Friday, February 28, 2014

Pink hanky, or the trials of tatting with colour

I started the edging for this hanky and was coming up on the 3rd corner when the thread broke. I did a whole hanky with dimpled rings and the thread didn't break even once. With this simple edging that I think of as a vine edging, where the rings are small 8-8, and the thread seems strong so it shouldn't break. But it did. I'm a big girl and I know how to open closed rings, back up, bring the thread back in and carry on, so I don't usually mind. See, it's all fixed.

This however is variegated thread. It has a long stretch of pink followed by a short intense stretch of green. The pattern is worked with 2 shuttles in a ring of 8-8 followed by a chain of 8-8 and a ring of 8-8 joined to the first ring. Since I'm using a variegated thread wound CTM on both shuttles there is a section of pink lace followed by a short section of green on one side of the lace, then repeated and the green is on the opposite side of the lace. like this. See?

I was beginning to wonder if the travelling patch of green on the top was going to match up with the green on the bottom, which I don't want it to. Then the thread broke right in the green. I thought about cutting out a repeat of colour and moving over to the next section of green, but it seemed like such a waste of thread, so I just joined the thread where it broke and kept tatting.

Then the thread on the other shuttle broke. I'm a big girl and I know how to open closed rings, back up, bring the thread back in and carry on...wait, I've been here before. At this point, I have not 1 but 2 shuttles with variegated thread that have broken about half way around on the edging.

One of the nice things about variegated thread, at least in my opinion, is that you get a recurring sequence of colour just like the lace has a recurring sequence of pattern. In order to continue that regular sequence, you have to have the same pattern used in the same section of colour. Breaking the thread means breaking the sequence. So to try and bring the colours into sync again, I undid everything back to the first break. Pulled the thread off the first shuttle until I was at the beginning of the green section and added the thread in. Then I brought in the pink colour on the second shuttle.

Of course at this point I had to go around the corner which used a bit more thread on the first shuttle. You can see what happened. The green sections caught up with one another and I now have an edging with half of it pink with little bits of green and half of it with solid blocks of green. I don't like it.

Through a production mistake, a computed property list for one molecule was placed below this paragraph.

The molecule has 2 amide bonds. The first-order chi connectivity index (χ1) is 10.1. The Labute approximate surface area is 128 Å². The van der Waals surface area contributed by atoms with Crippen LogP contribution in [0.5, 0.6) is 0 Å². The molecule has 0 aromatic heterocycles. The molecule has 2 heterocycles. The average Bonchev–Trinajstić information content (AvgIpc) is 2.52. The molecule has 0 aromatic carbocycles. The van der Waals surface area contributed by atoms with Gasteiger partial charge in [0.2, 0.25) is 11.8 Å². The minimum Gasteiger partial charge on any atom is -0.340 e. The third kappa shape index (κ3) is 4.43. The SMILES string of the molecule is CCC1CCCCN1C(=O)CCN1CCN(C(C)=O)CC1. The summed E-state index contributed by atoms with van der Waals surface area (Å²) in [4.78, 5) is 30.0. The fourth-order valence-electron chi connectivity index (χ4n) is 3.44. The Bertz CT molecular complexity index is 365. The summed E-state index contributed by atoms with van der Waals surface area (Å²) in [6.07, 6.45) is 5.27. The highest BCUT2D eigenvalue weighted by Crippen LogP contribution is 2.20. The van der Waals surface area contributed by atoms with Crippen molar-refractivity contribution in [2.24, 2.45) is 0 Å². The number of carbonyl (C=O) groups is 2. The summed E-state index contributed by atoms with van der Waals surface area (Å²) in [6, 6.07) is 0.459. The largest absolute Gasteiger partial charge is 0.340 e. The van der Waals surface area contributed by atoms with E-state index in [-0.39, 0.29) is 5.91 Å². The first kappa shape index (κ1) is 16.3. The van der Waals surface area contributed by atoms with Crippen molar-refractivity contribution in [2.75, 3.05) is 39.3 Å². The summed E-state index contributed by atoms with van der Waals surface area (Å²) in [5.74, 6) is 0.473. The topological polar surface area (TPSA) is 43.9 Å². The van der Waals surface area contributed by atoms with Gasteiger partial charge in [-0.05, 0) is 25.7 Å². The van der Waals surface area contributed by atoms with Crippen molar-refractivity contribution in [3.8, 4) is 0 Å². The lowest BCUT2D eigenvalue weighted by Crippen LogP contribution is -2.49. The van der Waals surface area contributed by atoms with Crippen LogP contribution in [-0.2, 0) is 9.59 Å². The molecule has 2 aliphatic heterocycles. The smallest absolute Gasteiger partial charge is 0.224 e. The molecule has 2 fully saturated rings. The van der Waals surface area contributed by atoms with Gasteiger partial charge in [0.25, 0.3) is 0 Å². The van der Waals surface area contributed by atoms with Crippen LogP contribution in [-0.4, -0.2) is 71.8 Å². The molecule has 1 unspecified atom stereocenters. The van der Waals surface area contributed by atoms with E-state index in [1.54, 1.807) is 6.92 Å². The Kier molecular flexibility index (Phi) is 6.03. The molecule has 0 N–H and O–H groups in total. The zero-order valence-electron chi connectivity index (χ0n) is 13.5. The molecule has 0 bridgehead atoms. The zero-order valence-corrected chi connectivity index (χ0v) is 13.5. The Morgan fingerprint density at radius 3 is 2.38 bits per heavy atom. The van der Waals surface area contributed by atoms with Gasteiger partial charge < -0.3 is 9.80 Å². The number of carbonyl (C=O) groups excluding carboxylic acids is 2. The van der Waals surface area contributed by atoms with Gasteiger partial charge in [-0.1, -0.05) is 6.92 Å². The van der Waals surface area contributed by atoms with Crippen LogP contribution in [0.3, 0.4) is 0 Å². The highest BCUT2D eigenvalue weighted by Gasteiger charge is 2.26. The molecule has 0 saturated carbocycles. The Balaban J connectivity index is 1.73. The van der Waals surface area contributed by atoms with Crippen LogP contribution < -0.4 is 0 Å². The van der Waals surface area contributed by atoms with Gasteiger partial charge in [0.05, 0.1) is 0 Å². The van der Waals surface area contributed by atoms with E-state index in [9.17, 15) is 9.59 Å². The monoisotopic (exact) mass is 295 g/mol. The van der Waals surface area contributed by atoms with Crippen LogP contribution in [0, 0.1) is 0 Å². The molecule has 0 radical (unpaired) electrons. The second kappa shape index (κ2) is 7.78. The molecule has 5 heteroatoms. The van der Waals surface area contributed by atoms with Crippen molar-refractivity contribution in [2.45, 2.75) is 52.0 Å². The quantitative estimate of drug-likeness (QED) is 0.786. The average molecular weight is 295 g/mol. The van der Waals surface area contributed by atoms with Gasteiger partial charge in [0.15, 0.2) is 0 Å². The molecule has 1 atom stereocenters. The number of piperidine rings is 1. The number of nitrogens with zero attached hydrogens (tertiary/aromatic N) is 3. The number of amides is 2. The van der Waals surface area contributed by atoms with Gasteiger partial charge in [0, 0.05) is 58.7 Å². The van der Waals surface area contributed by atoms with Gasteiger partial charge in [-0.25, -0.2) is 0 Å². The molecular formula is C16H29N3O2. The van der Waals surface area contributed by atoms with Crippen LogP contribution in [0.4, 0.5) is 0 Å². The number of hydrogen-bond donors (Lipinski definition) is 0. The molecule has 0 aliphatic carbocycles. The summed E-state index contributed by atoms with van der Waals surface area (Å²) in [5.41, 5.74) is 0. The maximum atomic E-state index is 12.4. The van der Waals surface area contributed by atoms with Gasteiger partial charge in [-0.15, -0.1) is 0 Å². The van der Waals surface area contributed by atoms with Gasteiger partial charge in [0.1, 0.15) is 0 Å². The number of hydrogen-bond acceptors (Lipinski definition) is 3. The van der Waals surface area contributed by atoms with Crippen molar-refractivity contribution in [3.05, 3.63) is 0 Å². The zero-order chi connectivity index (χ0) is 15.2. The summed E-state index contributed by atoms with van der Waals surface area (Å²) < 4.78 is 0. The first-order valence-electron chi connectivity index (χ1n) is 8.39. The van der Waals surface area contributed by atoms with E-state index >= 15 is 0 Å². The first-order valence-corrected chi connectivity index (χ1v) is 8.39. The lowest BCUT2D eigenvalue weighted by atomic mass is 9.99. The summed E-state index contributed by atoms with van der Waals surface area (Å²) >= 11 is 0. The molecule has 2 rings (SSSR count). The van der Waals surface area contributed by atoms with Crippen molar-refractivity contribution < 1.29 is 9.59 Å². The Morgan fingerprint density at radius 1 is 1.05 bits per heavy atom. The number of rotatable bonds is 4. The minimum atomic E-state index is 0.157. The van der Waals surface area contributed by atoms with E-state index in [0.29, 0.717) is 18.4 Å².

When I started this project I grabbed what looked like a full ball of thread and loaded the first shuttle, only to find out that the thread had been cut and wound back on the ball. That's OK there was plenty of thread left on the ball, so I unwound it and started again. The design is simple and it makes a fairly narrow band of lace, but it's easy to do a second row to mirror the first row, which I was prepared to do from the outset. If you read this blog, you'll know I abhor skinny lace. Nor am I crazy about doing multiple rows of lace to make it wider. However, this one is repetitive, quick and easy, so it'll do.

Except. There's always an exception. I like how I've done the corners on the first row. I'm not sure I'm going to like it when I add the second row. So I could just do the sides and join the row to the existing corner which will mean a lot of ends to sew in on teeny tiny thread. Or I could just do a chain over the corner, not really doing much of a corner treatment at all.

There there's that other exception. What do I do about the pooling of that block of colour on the second half of the hanky? If I just do the sides, I can start the variegation at any point and separate the green more for the second row, on the side where it's pooling, or deliberately match up the greens on the section where it's not. Of course that means all those ends to hide.

I was leaning toward spreading the colour out on the side that's pooling and doing a new corner. I've come to the end of the last side and realized that I either have to undo a section to join the lace to the beginning or crown in another pattern repeat. I'm thinking undoing will be a better fit and the last ring is being stubborn about re-opening and the thread is starting to look frayed.....


SWtrompeter said...

I love your corner treatment.

If you're using thread that might be considered 'vintage,' you may want to try putting the thread in your freezer for several hours, then take it out and let it warm up to normal room temperature. For some reason, some 'older' threads tend to break quite a bit, and freezing it for a while sometimes seems to fix whatever it is that makes it break. (Worth a try, anyway.) I hope this helps.

Sharon said...

Yes, I've heard that said, although I've never tried it. I think that if I can tat nearly a yard of lace without breaking it, and then break it twice in quick succession, the problem is one of tension. I probably shouldn't watch nail biting Olympics while tatting. :-)

Ladytats said...

the reason the freezing works, is because cold things attract moisture. Usually old threads have become dry from the way they are stored. By putting them in the freezer, then letting them warm to room temp, they will slowly absorb moisture without getting wet. This seems to strengthen the thread. Even if it is only dry on part of the ball, it seems to even things out.

Lace-lovin' Librarian ~ Diane said...

I've learned something new today. Who knew a freezer could come in so handy? I love the edging you're using, but I'm not sure I'd ever be able to make that many dimpled rings.